Let’s dive into some code and see this process in action. Our starting point this time is the composition-testing branch.

Reuse stories as interaction test cases

We start by writing a test case. Previously, we catalogued all the use cases of the InboxScreen component in the InboxScreen.stories.js file. That allowed us to spot check appearance during development and to catch regressions via visual tests. These stories will now also power our interaction tests.

// InboxScreen.stories.js
import React from 'react';
import { rest } from 'msw';
import { InboxScreen } from './InboxScreen';
import { Default as TaskListDefault } from './components/TaskList.stories';
 
export default {
 component: InboxScreen,
 title: 'InboxScreen',
};
 
const Template = (args) => <InboxScreen {...args} />;
 
export const Default = Template.bind({});
Default.parameters = {
 msw: [
   rest.get('/tasks', (req, res, ctx) => {
     return res(ctx.json(TaskListDefault.args));
   }),
 ],
};
 
export const Error = Template.bind({});
Error.args = {
 error: 'Something',
};
Error.parameters = {
 msw: [
   rest.get('/tasks', (req, res, ctx) => {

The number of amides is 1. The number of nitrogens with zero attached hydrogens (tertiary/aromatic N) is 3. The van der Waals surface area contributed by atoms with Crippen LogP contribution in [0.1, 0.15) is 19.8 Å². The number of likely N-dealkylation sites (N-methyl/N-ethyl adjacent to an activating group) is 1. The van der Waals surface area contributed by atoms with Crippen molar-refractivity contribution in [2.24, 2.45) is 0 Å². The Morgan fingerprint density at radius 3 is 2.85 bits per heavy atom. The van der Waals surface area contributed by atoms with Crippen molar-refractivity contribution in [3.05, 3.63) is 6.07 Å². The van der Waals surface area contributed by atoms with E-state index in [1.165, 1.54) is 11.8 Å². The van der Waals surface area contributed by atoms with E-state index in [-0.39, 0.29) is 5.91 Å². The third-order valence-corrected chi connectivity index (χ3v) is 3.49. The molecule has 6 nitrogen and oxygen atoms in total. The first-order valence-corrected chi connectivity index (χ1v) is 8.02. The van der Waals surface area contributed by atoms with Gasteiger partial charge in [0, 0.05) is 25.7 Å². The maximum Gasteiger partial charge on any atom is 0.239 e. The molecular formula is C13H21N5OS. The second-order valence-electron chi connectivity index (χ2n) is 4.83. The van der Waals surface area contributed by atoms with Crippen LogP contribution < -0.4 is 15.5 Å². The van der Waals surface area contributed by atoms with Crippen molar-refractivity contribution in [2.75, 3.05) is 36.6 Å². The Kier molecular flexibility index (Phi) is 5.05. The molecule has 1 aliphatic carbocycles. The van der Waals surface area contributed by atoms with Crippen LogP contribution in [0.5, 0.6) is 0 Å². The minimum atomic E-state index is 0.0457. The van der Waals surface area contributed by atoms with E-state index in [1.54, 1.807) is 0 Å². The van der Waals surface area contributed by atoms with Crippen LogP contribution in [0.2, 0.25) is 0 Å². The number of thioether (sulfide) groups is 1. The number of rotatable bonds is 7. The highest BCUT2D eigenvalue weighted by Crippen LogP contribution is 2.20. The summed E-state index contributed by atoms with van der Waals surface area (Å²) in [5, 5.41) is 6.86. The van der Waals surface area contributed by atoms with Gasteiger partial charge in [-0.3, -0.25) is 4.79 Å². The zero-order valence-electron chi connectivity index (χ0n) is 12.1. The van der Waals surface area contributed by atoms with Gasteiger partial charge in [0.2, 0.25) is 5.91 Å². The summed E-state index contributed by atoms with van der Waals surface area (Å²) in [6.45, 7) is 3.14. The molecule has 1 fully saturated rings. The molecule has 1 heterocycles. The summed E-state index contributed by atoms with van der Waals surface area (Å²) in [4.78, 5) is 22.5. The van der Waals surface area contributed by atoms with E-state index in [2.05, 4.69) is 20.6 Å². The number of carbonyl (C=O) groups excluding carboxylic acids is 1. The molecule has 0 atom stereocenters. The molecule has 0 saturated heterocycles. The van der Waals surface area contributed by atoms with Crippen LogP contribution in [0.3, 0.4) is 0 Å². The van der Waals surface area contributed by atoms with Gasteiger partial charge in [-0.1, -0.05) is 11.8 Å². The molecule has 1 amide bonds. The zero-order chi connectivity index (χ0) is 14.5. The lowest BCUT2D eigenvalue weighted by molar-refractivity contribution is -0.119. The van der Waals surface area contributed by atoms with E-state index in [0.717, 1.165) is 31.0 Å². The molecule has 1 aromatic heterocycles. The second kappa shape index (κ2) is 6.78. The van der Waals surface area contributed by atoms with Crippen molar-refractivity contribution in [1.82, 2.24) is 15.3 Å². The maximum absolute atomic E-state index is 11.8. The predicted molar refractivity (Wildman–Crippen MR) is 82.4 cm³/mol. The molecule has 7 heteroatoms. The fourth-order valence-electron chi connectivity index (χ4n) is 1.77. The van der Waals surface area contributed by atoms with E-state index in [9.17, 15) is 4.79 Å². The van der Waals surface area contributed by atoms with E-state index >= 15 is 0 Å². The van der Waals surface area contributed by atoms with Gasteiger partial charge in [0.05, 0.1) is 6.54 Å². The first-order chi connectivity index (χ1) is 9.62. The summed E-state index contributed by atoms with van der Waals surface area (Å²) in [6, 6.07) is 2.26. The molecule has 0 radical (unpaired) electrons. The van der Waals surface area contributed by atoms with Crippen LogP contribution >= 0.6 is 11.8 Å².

return res(ctx.json([]));
   }),
 ],
};

Stories are written in a portable format based on standard JavaScript modules. You can reuse them with any JavaScript-based testing library (Jest, Testing Lib, Playwright). That saves you from needing to set up and maintain test cases for each testing tool in your suite. For example, the Adobe Spectrum design system team uses this pattern to test interactions for their menu and dialog components.

When you write your test cases as stories, any form of assertion can be layered on top. Let’s try that out. Create the InboxScreen.test.js file and write the first test. Like the example above, we are importing a story into this test and mounting it using the render function from Testing-Library.

The it block describes our test. We start by rendering the component, waiting for it to fetch data, finding a particular task, and clicking the pin button. The assertion checks to see if the pinned state has been updated. Finally, the afterEach block cleans up by un-mounting React trees mounted during the test.

// InboxScreen.test.js
import React from 'react';
import '@testing-library/jest-dom/extend-expect';
import { render, waitFor, cleanup } from '@testing-library/react';
import * as stories from './InboxScreen.stories';
 
describe('InboxScreen', () => {
 afterEach(() => {
   cleanup();
 });
 
 const { Default } = stories;
 
 it('should pin a task', async () => {
   const { queryByText, getByRole } = render(<Default />);
 
   await waitFor(() => {
     expect(queryByText('You have no tasks')).not.toBeInTheDocument();
   });
 
   const getTask = () => getByRole('listitem', { name: 'Export logo' });